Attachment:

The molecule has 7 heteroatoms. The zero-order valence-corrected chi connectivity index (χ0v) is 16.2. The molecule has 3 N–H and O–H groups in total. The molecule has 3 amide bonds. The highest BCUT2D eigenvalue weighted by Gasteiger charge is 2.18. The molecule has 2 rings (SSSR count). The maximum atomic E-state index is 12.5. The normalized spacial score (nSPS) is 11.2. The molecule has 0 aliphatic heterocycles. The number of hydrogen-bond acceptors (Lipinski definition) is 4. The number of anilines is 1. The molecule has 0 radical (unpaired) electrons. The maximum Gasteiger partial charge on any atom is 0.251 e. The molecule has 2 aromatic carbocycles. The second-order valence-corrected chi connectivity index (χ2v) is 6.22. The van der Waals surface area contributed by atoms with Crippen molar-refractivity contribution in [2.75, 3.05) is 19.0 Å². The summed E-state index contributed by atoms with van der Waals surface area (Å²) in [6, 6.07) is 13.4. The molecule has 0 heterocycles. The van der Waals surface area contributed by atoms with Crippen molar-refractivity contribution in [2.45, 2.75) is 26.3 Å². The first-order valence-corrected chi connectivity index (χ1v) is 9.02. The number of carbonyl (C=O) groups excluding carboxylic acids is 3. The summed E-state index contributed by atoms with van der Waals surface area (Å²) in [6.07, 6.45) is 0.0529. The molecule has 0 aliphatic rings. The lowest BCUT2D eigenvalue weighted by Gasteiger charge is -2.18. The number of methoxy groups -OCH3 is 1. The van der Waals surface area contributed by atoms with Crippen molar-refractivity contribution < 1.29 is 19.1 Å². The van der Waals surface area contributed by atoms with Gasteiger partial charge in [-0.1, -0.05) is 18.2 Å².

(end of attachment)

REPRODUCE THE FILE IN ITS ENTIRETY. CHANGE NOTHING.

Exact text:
The molecule has 7 heteroatoms. The zero-order valence-corrected chi connectivity index (χ0v) is 16.2. The molecule has 3 N–H and O–H groups in total. The molecule has 3 amide bonds. The highest BCUT2D eigenvalue weighted by Gasteiger charge is 2.18. The molecule has 2 rings (SSSR count). The maximum atomic E-state index is 12.5. The normalized spacial score (nSPS) is 11.2. The molecule has 0 aliphatic heterocycles. The number of hydrogen-bond acceptors (Lipinski definition) is 4. The number of anilines is 1. The molecule has 0 radical (unpaired) electrons. The maximum Gasteiger partial charge on any atom is 0.251 e. The molecule has 2 aromatic carbocycles. The second-order valence-corrected chi connectivity index (χ2v) is 6.22. The van der Waals surface area contributed by atoms with Crippen molar-refractivity contribution in [2.75, 3.05) is 19.0 Å². The summed E-state index contributed by atoms with van der Waals surface area (Å²) in [6, 6.07) is 13.4. The molecule has 0 heterocycles. The van der Waals surface area contributed by atoms with Crippen molar-refractivity contribution in [2.45, 2.75) is 26.3 Å². The first-order valence-corrected chi connectivity index (χ1v) is 9.02. The number of carbonyl (C=O) groups excluding carboxylic acids is 3. The summed E-state index contributed by atoms with van der Waals surface area (Å²) in [6.07, 6.45) is 0.0529. The molecule has 0 aliphatic rings. The lowest BCUT2D eigenvalue weighted by Gasteiger charge is -2.18. The number of methoxy groups -OCH3 is 1. The van der Waals surface area contributed by atoms with Crippen molar-refractivity contribution < 1.29 is 19.1 Å². The van der Waals surface area contributed by atoms with Gasteiger partial charge in [-0.1, -0.05) is 18.2 Å².